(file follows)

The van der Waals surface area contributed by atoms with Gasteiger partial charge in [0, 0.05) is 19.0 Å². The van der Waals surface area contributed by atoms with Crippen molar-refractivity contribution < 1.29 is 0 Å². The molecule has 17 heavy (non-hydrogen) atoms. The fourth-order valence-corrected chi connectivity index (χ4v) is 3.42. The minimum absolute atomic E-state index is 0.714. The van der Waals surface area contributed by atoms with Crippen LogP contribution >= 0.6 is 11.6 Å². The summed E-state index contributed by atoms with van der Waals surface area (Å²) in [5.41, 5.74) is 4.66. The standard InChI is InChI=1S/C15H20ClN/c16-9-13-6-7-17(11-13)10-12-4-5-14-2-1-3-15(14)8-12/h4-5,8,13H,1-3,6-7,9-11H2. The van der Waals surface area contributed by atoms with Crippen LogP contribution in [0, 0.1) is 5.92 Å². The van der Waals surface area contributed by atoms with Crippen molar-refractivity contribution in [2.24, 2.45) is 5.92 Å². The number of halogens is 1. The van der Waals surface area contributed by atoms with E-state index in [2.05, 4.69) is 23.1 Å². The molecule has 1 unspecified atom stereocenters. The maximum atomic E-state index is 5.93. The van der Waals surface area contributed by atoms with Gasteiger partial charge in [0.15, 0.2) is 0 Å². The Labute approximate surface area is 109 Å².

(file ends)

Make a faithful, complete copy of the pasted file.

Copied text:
The van der Waals surface area contributed by atoms with Gasteiger partial charge in [0, 0.05) is 19.0 Å². The van der Waals surface area contributed by atoms with Crippen molar-refractivity contribution < 1.29 is 0 Å². The molecule has 17 heavy (non-hydrogen) atoms. The fourth-order valence-corrected chi connectivity index (χ4v) is 3.42. The minimum absolute atomic E-state index is 0.714. The van der Waals surface area contributed by atoms with Crippen LogP contribution >= 0.6 is 11.6 Å². The summed E-state index contributed by atoms with van der Waals surface area (Å²) in [5.41, 5.74) is 4.66. The standard InChI is InChI=1S/C15H20ClN/c16-9-13-6-7-17(11-13)10-12-4-5-14-2-1-3-15(14)8-12/h4-5,8,13H,1-3,6-7,9-11H2. The van der Waals surface area contributed by atoms with Crippen LogP contribution in [0, 0.1) is 5.92 Å². The van der Waals surface area contributed by atoms with Crippen molar-refractivity contribution in [2.24, 2.45) is 5.92 Å². The number of halogens is 1. The van der Waals surface area contributed by atoms with E-state index in [2.05, 4.69) is 23.1 Å². The molecule has 1 unspecified atom stereocenters. The maximum atomic E-state index is 5.93. The van der Waals surface area contributed by atoms with Gasteiger partial charge in [0.15, 0.2) is 0 Å². The Labute approximate surface area is 109 Å².